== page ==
Second, working as a local reporter exposed me to places and events in the county previously unknown or unfamiliar to me. Even as a longtime resident of Berkshire County, I saw more of the county in the last eight weeks than I had in the previous 16 years. My job took me to every public beach in the county, every park in the city of Pittsfield, and to beautiful towns I'd never step foot in including: Sandisfield, Tyringham, and Egremont.
Third, reporting forced me to improve and expand my daily news diet. By nature of working in a newsroom, I read the paper front to back most days. In addition, I closely followed the national news through a variety of outlets on all ends of the political spectrum. Simply reading work by other professional reporters whether local news, opinion pieces, film reviews, a game recap, or health tips is instrumental to improving news-writing skills. Everywhere I could, I tried to pick up little things, like how to write effective ledes, different quoting techniques, where and where not to inject personal voice, and where to put details of varying levels of importance. Now as I near the end of the internship, I believe my writing has improved and that I am well versed in the local and national news.
Of course the job had its challenges and there was a steep learning curve. As any journalist will tell you, conducting quality interviews, both in person and over the phone, is an art, and an art that I have yet to master. Taking a press release and a couple interviews and trying to find the real story can be difficult as well. Even after identifying an interesting story, I sometimes struggled to present it in a clear and gripping way to readers.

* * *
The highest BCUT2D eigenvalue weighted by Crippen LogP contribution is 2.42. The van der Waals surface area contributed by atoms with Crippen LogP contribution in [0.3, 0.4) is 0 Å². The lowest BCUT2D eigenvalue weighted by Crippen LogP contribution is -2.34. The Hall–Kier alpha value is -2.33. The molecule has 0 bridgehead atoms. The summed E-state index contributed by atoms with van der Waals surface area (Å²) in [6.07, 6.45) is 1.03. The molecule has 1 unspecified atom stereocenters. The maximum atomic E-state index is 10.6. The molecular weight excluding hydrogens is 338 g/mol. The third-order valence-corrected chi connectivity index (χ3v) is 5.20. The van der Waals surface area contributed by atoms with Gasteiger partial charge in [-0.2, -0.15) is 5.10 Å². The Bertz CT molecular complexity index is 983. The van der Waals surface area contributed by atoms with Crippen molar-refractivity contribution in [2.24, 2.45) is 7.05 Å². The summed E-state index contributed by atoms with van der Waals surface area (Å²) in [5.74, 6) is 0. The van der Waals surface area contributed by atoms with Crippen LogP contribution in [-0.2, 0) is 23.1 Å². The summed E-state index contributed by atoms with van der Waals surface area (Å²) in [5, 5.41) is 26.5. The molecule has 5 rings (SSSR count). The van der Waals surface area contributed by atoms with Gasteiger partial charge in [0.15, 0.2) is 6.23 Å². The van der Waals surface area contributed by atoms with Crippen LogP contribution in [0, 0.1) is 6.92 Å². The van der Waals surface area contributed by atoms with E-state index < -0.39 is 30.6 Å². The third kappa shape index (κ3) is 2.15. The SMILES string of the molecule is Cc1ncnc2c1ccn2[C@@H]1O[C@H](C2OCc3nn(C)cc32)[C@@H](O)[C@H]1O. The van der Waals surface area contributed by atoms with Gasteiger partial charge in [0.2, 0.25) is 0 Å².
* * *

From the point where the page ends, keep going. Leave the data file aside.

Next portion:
Deadlines and editors don't have any sympathy for writer's block. I also had to become comfortable with spending many hours alone in my car driving all around the county and even to southern Vermont, not to mention all the inevitable mistakes I would make along the way. Yet through it all, I am proud to say that I had over fifteen stories with my byline published in The Berkshire Eagle. The topics of these stories ranged from my experience at a Yoga retreat center in Stockbridge to a rock concert in North Adams to an art exhibit in Bennington.
I would be remiss if I didn't acknowledge some of the people at the paper who made my internship at The Berkshire Eagle such an overwhelmingly positive experience. Executive Editor Kevin Moran gave me a chance and entrusted me with a considerable amount of responsibility. Lindsey Hollenbaugh always answered my questions and was always patient with me. Interning at The Eagle was a great way to spend the summer and will no doubt help me in future endeavors.
Although the newspaper consumed much of my life the last nine weeks, I spent much of my free time training for the upcoming soccer season. I am thrilled to return to campus for my junior season and get back out on the field. We have a fun group that is united in its goal to win a lot of soccer games in the fall and I'm looking forward to getting everyone back together in September.
Eric Hirsch, a resident of Williamstown, is a junior midfielder on the Eph soccer team who has contributed three summers and during the academic year to Eph Sports Information as a basketball and baseball writer.